If you go
Friday’s event begins at 6:30 p.m. at Stratton Hall and is for adults age 21 and older, with regular tickets starting at $50 and VIP tickets for $100. Tickets and more information are available at allinforALS.eventbrite.com or by calling 615-331-5556.
Ever since his diagnosis in November 2016, Chattanooga resident Craig Carter has envisioned raising support for other people afflicted by a disease that has long "been in the shadows": amyotrophic lateral sclerosis, also known as ALS or Lou Gehrig's disease.
And on Friday, Carter's vision will come to fruition when the ALS Association Tennessee Chapter hosts the first "All in for ALS" charity casino night at Stratton Hall in Chattanooga. The event will feature authentic casino games, professional dealers, an open bar, music, silent auction and photo booth, with funds going to support local patients.
"You don't hear a whole lot about ALS, but just about everybody you talk to knows somebody that either had it directly affect them or somebody in their family," Carter said. "It's a lot more prevalent than I think people realize."
The progressive disease attacks nerve cells in the brain and spinal cord that control muscle movement, often leading to total paralysis and death within two to five years. The disease has no known cause or cure and affects approximately 450 Tennesseans, killing about 130 people in the state each year.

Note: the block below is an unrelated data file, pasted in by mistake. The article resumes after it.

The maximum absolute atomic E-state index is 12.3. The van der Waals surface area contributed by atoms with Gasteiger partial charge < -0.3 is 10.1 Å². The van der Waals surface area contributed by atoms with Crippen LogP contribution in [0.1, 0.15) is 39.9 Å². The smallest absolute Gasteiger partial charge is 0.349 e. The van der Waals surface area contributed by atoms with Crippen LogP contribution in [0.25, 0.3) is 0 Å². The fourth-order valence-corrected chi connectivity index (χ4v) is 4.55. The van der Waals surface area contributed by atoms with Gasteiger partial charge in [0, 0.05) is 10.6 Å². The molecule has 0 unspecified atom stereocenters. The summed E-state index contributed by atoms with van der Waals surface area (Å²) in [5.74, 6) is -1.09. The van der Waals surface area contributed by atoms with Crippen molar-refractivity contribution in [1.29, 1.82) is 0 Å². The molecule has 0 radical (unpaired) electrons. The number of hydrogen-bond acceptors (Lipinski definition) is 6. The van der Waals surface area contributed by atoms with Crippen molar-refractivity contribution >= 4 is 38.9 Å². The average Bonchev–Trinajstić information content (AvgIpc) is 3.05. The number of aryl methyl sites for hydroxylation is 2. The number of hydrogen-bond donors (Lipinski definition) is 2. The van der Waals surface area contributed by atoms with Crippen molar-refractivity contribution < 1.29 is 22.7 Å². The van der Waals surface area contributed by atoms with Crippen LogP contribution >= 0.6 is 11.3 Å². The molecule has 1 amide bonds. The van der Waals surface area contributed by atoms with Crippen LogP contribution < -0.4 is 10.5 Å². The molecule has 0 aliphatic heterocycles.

"It's just a devastating disease physically and financially," Carter said. "When I'm in a wheelchair and can't walk anymore, we're going to have to modify the house, probably going to have to buy a wheelchair-accessible van ... some of these new wheelchairs are $50,000."
Dr. Joshua Alpers directs the ALS clinic at Erlanger, which is also sponsored by the association and provides services ranging from physical and occupational therapy to respiratory care and neuropsychology.
Most funds from the casino night will go to support individual patients and the clinic, which loans equipment and offers a support group that meets on the third Tuesday of each month. The remaining proceeds will go to discovering treatments and a cure.
"This event is something that truly does directly benefit the ALS community and local patients," said Alpers, adding that caring for someone within the first year of a diagnosis can cost between $250,000 and $300,000.
The clinic at Erlanger is one of three of its kind in the state, and the only one in East Tennessee.
"It's really hard for ALS patients, the further we get into this, to move and get out and do things, so it's so convenient to go to one place," Carter said "You get everything done in one day, instead of having to make seven or eight visits."
"I hope we can build off this one for the next one," Carter said. "This is really for the next generation."
Contact staff writer Elizabeth Fite at firstname.lastname@example.org or 423-757-6673.